Here are some things that might be helpful:
- Content publishing services (Soundcloud, Medium, etc.) could offer a staging service that lets users preview exactly how things will look. (Mailchimp is good at this—they give you tons of ways to preview what your content will look like and that helps you find all kinds of bugs.) Other content publishing tools should offer the ability to preview—not just the current article, but your entire environment. What will your account look like tomorrow, the next day, or at an arbitrary time in the future?
- A service could arise that lets organizations (like ours) preview how things look to different people. “Here is a one-minute video that shows how an Android user in Bulgaria sees your podcast-newsletter-Twitter-Facebook-Meetup-web-page empire.” What a treat that would be to watch.
- A service could arise that let an organization (like ours) create a single “brand style sheet” that all platforms could use to set up colors, titles, fonts, contact information, high-resolution logos, things like that. Why do I need to upload the same assets/avatars/URLs over and over again across 50 platforms? I should be able to host that somewhere and just point to it.
- There could be a cross-platform standard for notifications that allows them to be managed and aggregated instead of just blowing up my phone and desktop. Notifications from the various services where we publish and do stuff poop on my phone all night. Signal gets lost. It’s sad.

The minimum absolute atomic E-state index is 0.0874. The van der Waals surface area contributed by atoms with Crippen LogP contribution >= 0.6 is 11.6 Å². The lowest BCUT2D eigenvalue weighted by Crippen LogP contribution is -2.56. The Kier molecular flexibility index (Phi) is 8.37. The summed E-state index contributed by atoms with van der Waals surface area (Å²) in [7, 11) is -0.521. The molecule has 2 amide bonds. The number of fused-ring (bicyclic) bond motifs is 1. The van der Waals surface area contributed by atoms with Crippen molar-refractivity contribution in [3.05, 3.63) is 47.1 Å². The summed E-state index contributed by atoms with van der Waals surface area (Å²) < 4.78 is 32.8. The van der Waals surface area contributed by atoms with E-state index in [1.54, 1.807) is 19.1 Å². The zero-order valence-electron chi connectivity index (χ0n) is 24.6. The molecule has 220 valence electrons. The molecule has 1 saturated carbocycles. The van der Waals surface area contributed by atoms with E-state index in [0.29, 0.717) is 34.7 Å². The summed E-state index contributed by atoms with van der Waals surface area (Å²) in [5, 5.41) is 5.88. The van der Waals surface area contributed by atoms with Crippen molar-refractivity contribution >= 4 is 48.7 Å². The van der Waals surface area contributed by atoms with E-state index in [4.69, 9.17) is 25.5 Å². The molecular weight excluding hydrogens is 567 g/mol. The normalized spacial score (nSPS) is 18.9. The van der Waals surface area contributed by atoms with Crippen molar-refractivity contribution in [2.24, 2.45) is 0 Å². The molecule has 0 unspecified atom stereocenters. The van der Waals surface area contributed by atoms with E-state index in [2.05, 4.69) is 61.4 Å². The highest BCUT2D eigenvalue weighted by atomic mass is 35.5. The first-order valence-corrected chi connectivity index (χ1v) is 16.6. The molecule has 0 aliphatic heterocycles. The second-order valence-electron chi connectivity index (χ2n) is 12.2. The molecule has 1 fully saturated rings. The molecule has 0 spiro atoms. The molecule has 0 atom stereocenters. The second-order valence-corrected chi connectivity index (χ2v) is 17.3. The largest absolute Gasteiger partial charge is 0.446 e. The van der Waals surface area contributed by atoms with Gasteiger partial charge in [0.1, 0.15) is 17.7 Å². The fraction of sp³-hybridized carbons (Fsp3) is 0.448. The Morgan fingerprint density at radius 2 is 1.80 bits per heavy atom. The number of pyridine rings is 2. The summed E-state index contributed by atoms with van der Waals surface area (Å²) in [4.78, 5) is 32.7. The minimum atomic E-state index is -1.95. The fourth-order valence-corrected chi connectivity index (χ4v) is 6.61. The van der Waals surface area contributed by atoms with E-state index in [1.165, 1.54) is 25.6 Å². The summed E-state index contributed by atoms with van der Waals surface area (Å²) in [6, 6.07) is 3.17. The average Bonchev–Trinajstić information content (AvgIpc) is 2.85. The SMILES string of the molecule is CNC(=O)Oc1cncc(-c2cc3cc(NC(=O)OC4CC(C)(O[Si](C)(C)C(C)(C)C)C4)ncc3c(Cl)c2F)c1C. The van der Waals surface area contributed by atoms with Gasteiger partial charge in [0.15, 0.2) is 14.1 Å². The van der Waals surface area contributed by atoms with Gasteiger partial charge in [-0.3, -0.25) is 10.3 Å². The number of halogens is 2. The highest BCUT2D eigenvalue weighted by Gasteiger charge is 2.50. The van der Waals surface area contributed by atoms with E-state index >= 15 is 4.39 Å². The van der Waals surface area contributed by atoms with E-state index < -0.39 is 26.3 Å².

Too many platforms
This is on my mind because I made a list of all the services we use and it turns out, when you count all the Twitter accounts and our Github and Dribble pages, plus the apps and services we ourselves have created or that we manage, there are more than 50 different ways that our company talks to the world. We are six months old and we have more media platforms than we have employees.
This represents a lot of risk, a lot of ways to screw up in public, and a lot of hours down the hole fiddling with background images, all in the name of efficiency.
The traditional tech-industry answer for this level of complexity is analytics to measure reach, but numbers don’t help as much as people imagine and they often distract. The only real measure of success is “are people talking to Postlight about new business and coming to our events?” We can measure success as something like “received one good email this week.” If that’s working, and the list is, basically, growing, then steady as it goes. Every bar graph showing engagement time is basically hand-waving.
My goals are to look buttoned-up, to have good things that people want to read and hear, and to publish in a way that at the very least won’t annoy or inconvenience our readers. I can’t actually be sure about that last part without a ton of labor.
There’s no one solution, and I don’t think most people even see it as a problem. I do, though—I wish there was the shared concept of a staging environment for our multi-platform future, and I’m also cautiously optimistic that, in time, there will be.